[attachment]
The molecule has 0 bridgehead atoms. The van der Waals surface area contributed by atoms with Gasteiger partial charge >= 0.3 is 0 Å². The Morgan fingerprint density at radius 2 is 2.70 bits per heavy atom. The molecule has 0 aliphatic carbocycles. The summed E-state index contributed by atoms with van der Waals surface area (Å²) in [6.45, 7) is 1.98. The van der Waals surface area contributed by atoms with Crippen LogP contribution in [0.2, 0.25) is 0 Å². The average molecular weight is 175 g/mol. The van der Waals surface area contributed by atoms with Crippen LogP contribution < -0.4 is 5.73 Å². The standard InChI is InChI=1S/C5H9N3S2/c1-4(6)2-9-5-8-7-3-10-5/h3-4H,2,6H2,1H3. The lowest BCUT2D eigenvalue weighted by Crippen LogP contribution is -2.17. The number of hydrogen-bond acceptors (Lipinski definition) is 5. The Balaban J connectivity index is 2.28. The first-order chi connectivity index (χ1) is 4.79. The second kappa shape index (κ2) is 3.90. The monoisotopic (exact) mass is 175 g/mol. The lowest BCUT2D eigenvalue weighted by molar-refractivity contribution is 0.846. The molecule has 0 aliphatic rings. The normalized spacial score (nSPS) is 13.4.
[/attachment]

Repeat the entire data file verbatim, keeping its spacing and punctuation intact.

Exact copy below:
The molecule has 0 bridgehead atoms. The van der Waals surface area contributed by atoms with Gasteiger partial charge >= 0.3 is 0 Å². The Morgan fingerprint density at radius 2 is 2.70 bits per heavy atom. The molecule has 0 aliphatic carbocycles. The summed E-state index contributed by atoms with van der Waals surface area (Å²) in [6.45, 7) is 1.98. The van der Waals surface area contributed by atoms with Crippen LogP contribution in [0.2, 0.25) is 0 Å². The average molecular weight is 175 g/mol. The van der Waals surface area contributed by atoms with Crippen LogP contribution < -0.4 is 5.73 Å². The standard InChI is InChI=1S/C5H9N3S2/c1-4(6)2-9-5-8-7-3-10-5/h3-4H,2,6H2,1H3. The lowest BCUT2D eigenvalue weighted by Crippen LogP contribution is -2.17. The number of hydrogen-bond acceptors (Lipinski definition) is 5. The Balaban J connectivity index is 2.28. The first-order chi connectivity index (χ1) is 4.79. The second kappa shape index (κ2) is 3.90. The monoisotopic (exact) mass is 175 g/mol. The lowest BCUT2D eigenvalue weighted by molar-refractivity contribution is 0.846. The molecule has 0 aliphatic rings. The normalized spacial score (nSPS) is 13.4.